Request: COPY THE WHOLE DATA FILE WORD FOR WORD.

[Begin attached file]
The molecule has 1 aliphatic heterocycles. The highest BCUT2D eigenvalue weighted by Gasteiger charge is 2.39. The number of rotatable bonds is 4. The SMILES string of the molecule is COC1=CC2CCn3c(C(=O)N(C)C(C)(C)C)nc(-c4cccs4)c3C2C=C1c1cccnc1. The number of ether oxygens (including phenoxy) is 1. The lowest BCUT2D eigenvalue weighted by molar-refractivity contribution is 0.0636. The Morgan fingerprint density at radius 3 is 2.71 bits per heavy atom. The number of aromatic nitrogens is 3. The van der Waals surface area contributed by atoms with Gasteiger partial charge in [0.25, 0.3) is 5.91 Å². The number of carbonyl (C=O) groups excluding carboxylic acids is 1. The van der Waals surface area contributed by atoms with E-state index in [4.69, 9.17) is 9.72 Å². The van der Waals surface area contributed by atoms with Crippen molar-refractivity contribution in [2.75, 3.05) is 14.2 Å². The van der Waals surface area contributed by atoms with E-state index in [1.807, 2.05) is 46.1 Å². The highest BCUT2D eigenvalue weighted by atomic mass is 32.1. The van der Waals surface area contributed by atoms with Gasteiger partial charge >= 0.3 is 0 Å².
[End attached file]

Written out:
The molecule has 1 aliphatic heterocycles. The highest BCUT2D eigenvalue weighted by Gasteiger charge is 2.39. The number of rotatable bonds is 4. The SMILES string of the molecule is COC1=CC2CCn3c(C(=O)N(C)C(C)(C)C)nc(-c4cccs4)c3C2C=C1c1cccnc1. The number of ether oxygens (including phenoxy) is 1. The lowest BCUT2D eigenvalue weighted by molar-refractivity contribution is 0.0636. The Morgan fingerprint density at radius 3 is 2.71 bits per heavy atom. The number of aromatic nitrogens is 3. The van der Waals surface area contributed by atoms with Gasteiger partial charge in [0.25, 0.3) is 5.91 Å². The number of carbonyl (C=O) groups excluding carboxylic acids is 1. The van der Waals surface area contributed by atoms with E-state index in [4.69, 9.17) is 9.72 Å². The van der Waals surface area contributed by atoms with Crippen molar-refractivity contribution in [2.75, 3.05) is 14.2 Å². The van der Waals surface area contributed by atoms with E-state index in [1.807, 2.05) is 46.1 Å². The highest BCUT2D eigenvalue weighted by atomic mass is 32.1. The van der Waals surface area contributed by atoms with Gasteiger partial charge >= 0.3 is 0 Å².